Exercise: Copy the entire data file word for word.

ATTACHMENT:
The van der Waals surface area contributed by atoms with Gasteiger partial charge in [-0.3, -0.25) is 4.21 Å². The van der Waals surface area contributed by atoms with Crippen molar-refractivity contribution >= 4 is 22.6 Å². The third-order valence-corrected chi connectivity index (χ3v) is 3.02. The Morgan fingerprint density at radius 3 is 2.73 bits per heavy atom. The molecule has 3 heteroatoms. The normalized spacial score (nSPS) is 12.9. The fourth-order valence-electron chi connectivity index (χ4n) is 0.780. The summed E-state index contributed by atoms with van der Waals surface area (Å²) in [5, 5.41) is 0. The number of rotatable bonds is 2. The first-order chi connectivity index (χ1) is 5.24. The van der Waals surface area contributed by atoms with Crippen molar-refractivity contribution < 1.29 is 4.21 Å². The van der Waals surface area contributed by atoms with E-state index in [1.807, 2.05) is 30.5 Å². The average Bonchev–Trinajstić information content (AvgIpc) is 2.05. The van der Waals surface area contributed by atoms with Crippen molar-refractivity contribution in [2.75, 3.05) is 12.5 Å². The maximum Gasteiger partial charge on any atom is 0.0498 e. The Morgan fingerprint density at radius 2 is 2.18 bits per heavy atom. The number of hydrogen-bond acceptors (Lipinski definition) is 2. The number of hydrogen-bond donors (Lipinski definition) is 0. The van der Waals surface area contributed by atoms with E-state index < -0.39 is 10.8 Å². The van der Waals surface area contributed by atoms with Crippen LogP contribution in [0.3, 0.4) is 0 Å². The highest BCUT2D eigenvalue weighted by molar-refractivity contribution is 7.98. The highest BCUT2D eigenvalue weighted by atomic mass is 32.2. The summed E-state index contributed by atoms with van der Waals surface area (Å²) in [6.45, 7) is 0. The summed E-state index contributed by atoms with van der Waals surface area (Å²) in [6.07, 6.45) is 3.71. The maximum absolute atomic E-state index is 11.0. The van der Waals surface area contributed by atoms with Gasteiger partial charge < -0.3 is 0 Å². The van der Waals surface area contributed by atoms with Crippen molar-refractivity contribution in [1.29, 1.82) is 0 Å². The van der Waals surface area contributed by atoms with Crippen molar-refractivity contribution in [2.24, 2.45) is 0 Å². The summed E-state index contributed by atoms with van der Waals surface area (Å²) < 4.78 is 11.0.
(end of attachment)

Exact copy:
The van der Waals surface area contributed by atoms with Gasteiger partial charge in [-0.3, -0.25) is 4.21 Å². The van der Waals surface area contributed by atoms with Crippen molar-refractivity contribution >= 4 is 22.6 Å². The third-order valence-corrected chi connectivity index (χ3v) is 3.02. The Morgan fingerprint density at radius 3 is 2.73 bits per heavy atom. The molecule has 3 heteroatoms. The normalized spacial score (nSPS) is 12.9. The fourth-order valence-electron chi connectivity index (χ4n) is 0.780. The summed E-state index contributed by atoms with van der Waals surface area (Å²) in [5, 5.41) is 0. The number of rotatable bonds is 2. The first-order chi connectivity index (χ1) is 5.24. The van der Waals surface area contributed by atoms with Crippen molar-refractivity contribution < 1.29 is 4.21 Å². The van der Waals surface area contributed by atoms with E-state index in [1.807, 2.05) is 30.5 Å². The average Bonchev–Trinajstić information content (AvgIpc) is 2.05. The van der Waals surface area contributed by atoms with Crippen molar-refractivity contribution in [2.75, 3.05) is 12.5 Å². The maximum Gasteiger partial charge on any atom is 0.0498 e. The Morgan fingerprint density at radius 2 is 2.18 bits per heavy atom. The number of hydrogen-bond acceptors (Lipinski definition) is 2. The number of hydrogen-bond donors (Lipinski definition) is 0. The van der Waals surface area contributed by atoms with E-state index < -0.39 is 10.8 Å². The van der Waals surface area contributed by atoms with Crippen LogP contribution in [0.3, 0.4) is 0 Å². The highest BCUT2D eigenvalue weighted by molar-refractivity contribution is 7.98. The highest BCUT2D eigenvalue weighted by atomic mass is 32.2. The summed E-state index contributed by atoms with van der Waals surface area (Å²) in [6.45, 7) is 0. The summed E-state index contributed by atoms with van der Waals surface area (Å²) in [6.07, 6.45) is 3.71. The maximum absolute atomic E-state index is 11.0. The van der Waals surface area contributed by atoms with Gasteiger partial charge < -0.3 is 0 Å². The van der Waals surface area contributed by atoms with Crippen molar-refractivity contribution in [1.29, 1.82) is 0 Å². The van der Waals surface area contributed by atoms with Crippen molar-refractivity contribution in [2.24, 2.45) is 0 Å². The summed E-state index contributed by atoms with van der Waals surface area (Å²) < 4.78 is 11.0.